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A rise in the country’s nominal GDP after a long period of flatlining offers opportunity for investors.
- Japan’s nominal GDP growth may approach 5% this year.
- Stock prices are likely to benefit, as should employee compensation, corporate earnings and tax revenue.
- A new national “grand strategy” could bring changes to Japan’s energy, agriculture, health care, technology and education sectors.
Asia is emerging as a destination for investors seeking opportunity amid a slowing global economy – and Japan, in particular, is expected to be a regional standout.
The world’s third-largest economy has managed to emerge from deflation without runaway inflation, and capital expenditure from the private sector is rising. But perhaps most significantly, Japan’s nominal gross domestic product (GDP), which measures output at current prices, is rebounding.
“This marks a momentous change for Japan after economic growth has languished in negligible or negative ranges for years,” says Morgan Stanley’s Chief Japan Economist Takeshi Yamaguchi.
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Meanwhile, the government and business are working to secure political autonomy, supply-chain security and economic prosperity through faster technology adoption; a more flexible, mobile and skill-based labor market; better governance; and fiscal sustainability.
Japan’s shift to solid nominal growth is important for equity market returns, and Tokyo’s TOPIX index could increase by 7% from today’s levels. Here’s what investors need to know.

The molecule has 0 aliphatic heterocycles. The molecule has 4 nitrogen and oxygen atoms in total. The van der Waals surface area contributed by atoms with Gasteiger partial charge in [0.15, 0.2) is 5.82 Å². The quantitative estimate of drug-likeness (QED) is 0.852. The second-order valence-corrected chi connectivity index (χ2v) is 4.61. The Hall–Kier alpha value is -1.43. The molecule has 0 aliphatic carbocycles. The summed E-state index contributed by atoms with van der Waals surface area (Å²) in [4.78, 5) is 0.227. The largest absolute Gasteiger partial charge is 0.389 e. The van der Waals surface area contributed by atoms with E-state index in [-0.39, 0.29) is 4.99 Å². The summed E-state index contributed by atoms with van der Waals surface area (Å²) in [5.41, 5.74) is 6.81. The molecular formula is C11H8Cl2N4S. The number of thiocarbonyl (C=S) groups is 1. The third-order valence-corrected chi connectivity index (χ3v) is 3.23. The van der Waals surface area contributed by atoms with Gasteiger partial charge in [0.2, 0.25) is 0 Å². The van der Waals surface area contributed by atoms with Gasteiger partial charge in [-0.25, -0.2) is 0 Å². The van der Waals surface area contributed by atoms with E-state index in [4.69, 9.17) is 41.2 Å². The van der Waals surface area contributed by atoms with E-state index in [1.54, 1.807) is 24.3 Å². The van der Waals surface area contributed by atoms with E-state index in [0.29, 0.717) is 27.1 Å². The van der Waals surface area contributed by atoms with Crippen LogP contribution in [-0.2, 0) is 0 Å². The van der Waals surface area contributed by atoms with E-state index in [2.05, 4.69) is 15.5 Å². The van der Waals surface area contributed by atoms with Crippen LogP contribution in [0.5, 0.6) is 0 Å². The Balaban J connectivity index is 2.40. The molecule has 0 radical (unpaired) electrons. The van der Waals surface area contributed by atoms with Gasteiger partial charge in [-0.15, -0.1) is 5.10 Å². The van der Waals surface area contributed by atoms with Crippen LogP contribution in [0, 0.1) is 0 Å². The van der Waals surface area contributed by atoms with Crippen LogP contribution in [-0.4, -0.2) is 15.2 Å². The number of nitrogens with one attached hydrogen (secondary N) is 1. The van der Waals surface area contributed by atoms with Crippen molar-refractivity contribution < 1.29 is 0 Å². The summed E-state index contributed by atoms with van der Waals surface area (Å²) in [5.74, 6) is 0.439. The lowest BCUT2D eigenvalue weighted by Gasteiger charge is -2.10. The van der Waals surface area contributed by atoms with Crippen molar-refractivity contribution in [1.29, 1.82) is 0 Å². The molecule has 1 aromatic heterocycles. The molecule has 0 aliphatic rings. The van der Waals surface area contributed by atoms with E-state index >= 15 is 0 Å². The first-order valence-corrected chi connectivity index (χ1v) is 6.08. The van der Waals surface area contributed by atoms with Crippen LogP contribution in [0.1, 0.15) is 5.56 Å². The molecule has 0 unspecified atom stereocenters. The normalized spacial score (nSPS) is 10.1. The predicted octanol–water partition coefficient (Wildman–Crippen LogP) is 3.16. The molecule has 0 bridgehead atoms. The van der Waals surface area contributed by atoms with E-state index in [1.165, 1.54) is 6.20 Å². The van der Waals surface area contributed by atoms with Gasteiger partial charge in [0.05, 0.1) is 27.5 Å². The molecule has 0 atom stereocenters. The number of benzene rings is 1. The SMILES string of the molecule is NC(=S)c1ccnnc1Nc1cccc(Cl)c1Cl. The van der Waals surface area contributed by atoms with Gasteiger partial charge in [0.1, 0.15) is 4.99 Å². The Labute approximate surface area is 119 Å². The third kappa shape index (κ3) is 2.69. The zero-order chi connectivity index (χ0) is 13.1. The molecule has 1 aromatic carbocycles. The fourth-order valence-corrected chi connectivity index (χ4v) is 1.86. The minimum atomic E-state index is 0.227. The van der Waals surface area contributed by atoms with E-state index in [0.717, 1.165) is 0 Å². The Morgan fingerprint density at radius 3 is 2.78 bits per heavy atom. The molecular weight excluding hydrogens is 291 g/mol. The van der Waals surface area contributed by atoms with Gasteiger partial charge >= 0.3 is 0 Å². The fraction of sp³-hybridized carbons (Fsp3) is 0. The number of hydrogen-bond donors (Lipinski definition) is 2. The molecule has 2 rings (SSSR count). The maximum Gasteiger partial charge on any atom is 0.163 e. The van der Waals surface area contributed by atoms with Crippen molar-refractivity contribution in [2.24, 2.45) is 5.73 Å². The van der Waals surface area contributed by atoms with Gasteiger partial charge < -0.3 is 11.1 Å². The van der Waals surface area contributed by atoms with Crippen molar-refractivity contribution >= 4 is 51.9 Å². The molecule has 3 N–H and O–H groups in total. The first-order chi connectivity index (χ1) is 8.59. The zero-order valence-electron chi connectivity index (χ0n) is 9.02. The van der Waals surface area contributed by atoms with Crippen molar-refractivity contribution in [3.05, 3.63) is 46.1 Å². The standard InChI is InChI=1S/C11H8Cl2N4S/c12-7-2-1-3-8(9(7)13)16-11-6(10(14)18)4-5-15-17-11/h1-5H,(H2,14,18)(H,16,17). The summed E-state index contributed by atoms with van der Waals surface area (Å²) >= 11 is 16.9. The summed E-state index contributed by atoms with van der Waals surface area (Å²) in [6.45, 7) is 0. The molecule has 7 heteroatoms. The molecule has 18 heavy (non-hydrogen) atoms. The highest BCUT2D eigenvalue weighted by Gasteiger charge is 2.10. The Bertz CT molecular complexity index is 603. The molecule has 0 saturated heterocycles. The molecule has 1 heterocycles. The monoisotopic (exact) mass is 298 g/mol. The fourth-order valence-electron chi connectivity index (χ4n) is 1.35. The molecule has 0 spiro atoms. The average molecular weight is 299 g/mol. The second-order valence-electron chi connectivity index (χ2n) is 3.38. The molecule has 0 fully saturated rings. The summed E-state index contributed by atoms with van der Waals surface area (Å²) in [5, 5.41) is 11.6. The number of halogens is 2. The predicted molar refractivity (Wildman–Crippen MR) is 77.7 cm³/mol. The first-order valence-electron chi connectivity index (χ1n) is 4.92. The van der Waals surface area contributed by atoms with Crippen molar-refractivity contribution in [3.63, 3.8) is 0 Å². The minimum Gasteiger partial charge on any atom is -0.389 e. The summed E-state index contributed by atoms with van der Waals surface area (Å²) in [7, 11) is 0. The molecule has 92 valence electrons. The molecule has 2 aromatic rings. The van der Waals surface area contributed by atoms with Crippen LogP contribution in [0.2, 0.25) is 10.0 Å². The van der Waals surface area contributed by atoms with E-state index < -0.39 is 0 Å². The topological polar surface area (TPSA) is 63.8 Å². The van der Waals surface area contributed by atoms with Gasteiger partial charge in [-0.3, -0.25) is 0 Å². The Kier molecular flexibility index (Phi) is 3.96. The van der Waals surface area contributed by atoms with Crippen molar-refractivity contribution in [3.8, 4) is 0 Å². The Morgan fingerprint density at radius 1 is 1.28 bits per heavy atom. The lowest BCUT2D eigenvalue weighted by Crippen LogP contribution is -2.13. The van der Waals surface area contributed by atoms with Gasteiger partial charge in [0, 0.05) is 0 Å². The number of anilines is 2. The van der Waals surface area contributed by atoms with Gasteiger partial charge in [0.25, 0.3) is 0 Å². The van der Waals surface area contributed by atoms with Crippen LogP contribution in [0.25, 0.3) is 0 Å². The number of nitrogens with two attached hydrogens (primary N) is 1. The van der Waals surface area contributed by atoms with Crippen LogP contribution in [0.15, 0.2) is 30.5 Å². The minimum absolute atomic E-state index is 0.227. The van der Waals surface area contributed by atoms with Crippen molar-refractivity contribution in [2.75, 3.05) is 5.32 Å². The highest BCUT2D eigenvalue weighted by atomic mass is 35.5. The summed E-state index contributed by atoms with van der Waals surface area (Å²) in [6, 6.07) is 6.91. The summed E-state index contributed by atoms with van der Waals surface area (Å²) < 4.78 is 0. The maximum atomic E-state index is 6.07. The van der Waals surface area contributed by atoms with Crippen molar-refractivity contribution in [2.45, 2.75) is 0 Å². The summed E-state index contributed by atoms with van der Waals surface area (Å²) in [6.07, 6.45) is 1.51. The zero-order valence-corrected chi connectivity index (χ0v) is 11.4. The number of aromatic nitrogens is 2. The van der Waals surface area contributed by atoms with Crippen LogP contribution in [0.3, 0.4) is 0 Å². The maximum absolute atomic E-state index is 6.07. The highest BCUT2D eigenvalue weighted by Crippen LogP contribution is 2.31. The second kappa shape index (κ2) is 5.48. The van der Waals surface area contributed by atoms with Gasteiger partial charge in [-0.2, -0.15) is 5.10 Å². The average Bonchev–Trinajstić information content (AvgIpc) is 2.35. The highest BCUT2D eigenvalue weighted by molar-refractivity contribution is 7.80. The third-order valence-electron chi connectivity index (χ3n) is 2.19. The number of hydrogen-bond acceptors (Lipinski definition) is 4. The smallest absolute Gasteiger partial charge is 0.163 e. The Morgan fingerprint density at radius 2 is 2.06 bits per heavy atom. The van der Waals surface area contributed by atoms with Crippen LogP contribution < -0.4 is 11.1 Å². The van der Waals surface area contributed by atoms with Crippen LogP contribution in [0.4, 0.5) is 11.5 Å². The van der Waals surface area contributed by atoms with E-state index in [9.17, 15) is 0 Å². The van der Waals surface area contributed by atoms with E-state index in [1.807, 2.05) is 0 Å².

Japan’s Growth Outlook
While discussions of economic growth usually focus on real growth, Japan is unique in that both nominal and real growth rates are important. Nominal GDP growth covers price changes for the entire economy and is the sum of real GDP growth, which is forecast to reach 1.1% for 2023 and 2024, and domestic inflation.
This real growth will be accompanied by moderate domestic inflation and improvement in the difference between export prices and import prices. Consequently, Morgan Stanley Research expects Japan’s nominal GDP growth to approach 5% in 2023, its highest since 1991, The nominal growth trend should then shift up above 2% over the medium term after this temporary surge.
The higher nominal growth trend in Japan implies simultaneous growth for employee compensation and corporate earnings, a large increase in tax revenue and potentially positive effects on asset prices, says Yamaguchi.
What Japan’s Growth Could Mean for Stocks
“In the era of higher nominal GDP we expect Japanese stocks to outperform, driven by five factors,” says Asia and Emerging Market Equity Strategist Daniel Blake.
- Faster revenue growth: Sales for companies focused on the domestic market should see some acceleration alongside nominal GDP as they increase prices and/or sales volume.
- Improved profit margins: Operating profit margins should benefit as companies can adjust their product mix more easily and pass through increases in input costs to final prices. Increased sales should offset companies’ fixed costs, even for those sectors with limited pricing power, such as department stores, and food and beverage.
- Central bank normalization: Despite the return to inflation, the Bank of Japan is unlikely to start raising interest rates soon, and economists expect the central bank to have loosened its anti-deflation measures by the second half of 2024. These moves could be neutral or even positive for stocks.